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Producing energy from biomass

PAKISTAN is currently facing an acute and unprecedented energy crisis with the gap between supply and demand widening.

Consequently, the country is facing the worst kind of power load management, at the cost of closure of industry and jobs, lowering of exports, and overall economic and social stagnation. Generating power by traditional means are either difficult, costly or require a long period of time.

Renewable sources of energy, like wind power, solar, biogas and biomass offer sustainable solution. We can easily develop bio energy using indigenous technology and resources.

Having the fifth largest livestock, the country coupled with agricultural base is blessed with tremendous potential for producing biomass.

Besides animal dung, agricultural residue like cotton stakes, sugarcane waste, fruit/vegetable waste, grass, weeds, marine and fresh water algae produce millions of kilogrammes of biomass on a daily basis, which can give millions of cubic metres of biogas per day. The table shows the breakup of some of biomass resources in the country.

Statistics show that Pakistan possesses tremendous potential for generating renewable energy from biomass. Biomass energy can be used as a short-term strategy, requiring as low time as 18-24 months. By using animal dung, the country can produce 50 million cubic metres of biogas per day from the available 66,000 tones of animal dung in a day.

Another 150 million cubic metres of biogas a day can be produced from almost 3.65 million tones of fruits and vegetables that gathers in markets every year. Poultry waste, organic (solid/sewage) waste can also be used to produce millions of cubic metres biogas.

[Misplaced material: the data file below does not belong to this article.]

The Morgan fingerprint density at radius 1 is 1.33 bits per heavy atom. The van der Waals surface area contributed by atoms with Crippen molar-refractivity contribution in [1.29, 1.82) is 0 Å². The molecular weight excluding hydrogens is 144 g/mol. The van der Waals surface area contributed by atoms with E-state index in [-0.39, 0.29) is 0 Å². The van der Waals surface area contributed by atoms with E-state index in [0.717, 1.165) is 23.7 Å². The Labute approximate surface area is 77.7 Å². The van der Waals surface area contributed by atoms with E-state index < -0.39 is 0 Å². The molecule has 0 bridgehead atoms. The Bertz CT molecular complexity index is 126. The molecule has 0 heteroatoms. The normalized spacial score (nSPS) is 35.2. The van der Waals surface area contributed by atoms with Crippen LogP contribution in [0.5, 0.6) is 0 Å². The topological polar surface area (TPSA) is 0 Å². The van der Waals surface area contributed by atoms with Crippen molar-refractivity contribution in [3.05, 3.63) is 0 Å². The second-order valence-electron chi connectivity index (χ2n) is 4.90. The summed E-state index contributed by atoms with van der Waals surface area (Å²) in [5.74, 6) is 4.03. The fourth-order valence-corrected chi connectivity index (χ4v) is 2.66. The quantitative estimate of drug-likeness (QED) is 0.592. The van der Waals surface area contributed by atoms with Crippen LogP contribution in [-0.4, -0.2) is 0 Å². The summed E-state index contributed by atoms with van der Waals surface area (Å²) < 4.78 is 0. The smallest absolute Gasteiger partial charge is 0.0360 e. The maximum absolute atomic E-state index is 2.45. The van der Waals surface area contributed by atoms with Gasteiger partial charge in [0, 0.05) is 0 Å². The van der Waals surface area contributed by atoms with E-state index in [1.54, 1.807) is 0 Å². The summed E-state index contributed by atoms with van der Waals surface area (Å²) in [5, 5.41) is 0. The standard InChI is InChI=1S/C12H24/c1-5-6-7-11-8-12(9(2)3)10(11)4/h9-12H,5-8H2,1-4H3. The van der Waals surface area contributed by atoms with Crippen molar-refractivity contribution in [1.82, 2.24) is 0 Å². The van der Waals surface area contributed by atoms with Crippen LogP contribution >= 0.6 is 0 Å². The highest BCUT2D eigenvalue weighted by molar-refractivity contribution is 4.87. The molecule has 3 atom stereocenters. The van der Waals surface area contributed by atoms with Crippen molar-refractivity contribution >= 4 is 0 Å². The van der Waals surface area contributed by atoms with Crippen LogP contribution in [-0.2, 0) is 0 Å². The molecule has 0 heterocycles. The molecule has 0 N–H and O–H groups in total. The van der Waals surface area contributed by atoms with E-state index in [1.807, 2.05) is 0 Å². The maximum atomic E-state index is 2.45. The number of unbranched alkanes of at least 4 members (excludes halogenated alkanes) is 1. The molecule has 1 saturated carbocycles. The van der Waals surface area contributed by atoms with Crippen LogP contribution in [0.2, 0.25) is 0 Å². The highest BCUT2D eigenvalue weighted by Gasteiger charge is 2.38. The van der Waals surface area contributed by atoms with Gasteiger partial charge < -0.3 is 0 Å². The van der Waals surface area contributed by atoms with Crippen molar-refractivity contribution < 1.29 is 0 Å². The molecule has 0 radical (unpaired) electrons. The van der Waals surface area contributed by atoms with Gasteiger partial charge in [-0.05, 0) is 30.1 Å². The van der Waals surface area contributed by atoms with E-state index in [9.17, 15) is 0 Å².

However, the formulation of the Renewable Energy Policy is key to increasing the share of renewable energy in the energy mix . While the original Renewable Energy Policy 2006 was silent about the huge and untapped potential of biomass and biogas, the policy was revised in 2012 to include these two sources. But even the revised policy was silent on exploiting biogas and biomass.

Therefore, the country should adopt an integrated energy policy, as is being done by other developing and developed countries.

With a view to save the precious natural gas, and to ensure that renewable energy plays an important role in the energy mix, the following steps should immediately be taken to address the energy crisis in the short-term. The renewable energy policy should also be revised and an institutional framework be established on the following lines.

Firstly, no village and town should be given natural gas supply. Rather the cost of laying gas pipeline to the place from the national grid should be given up to gasify the village by producing decentralised biogas from animal dung and biomass.———

Natural gas supply to CNG stations should be gradually shifted to biogas, using an incentivised market mechanism.

Incentives, including a certain percentage of up-front cost along with reimbursements of the total cost on monthly/quarterly installments should be paid till the recovery of total cost of renewable energy installations for developing renewable energy by individuals, companies, groups or institutions, under a pre-defined mechanism and strict audit and monitoring.

The renewable energy tariff formula should be redefined to include bio energy for renewable power generation and sale to the national grid.

All renewable energy projects/programmes should have to develop proposals for earning carbon credits under the Clean Development Mechanism or the Nationally Appropriate Mitigation Actions.

The private sector should be encouraged through public-private partnership in developing renewable energy using various incentives and cost sharing mechanisms.

Research and development should be promoted in renewable energy technology, and linkages/exchange programmes should be launched with the renowned international research institutions in this field.

The writer holds a doctorate in natural resource management

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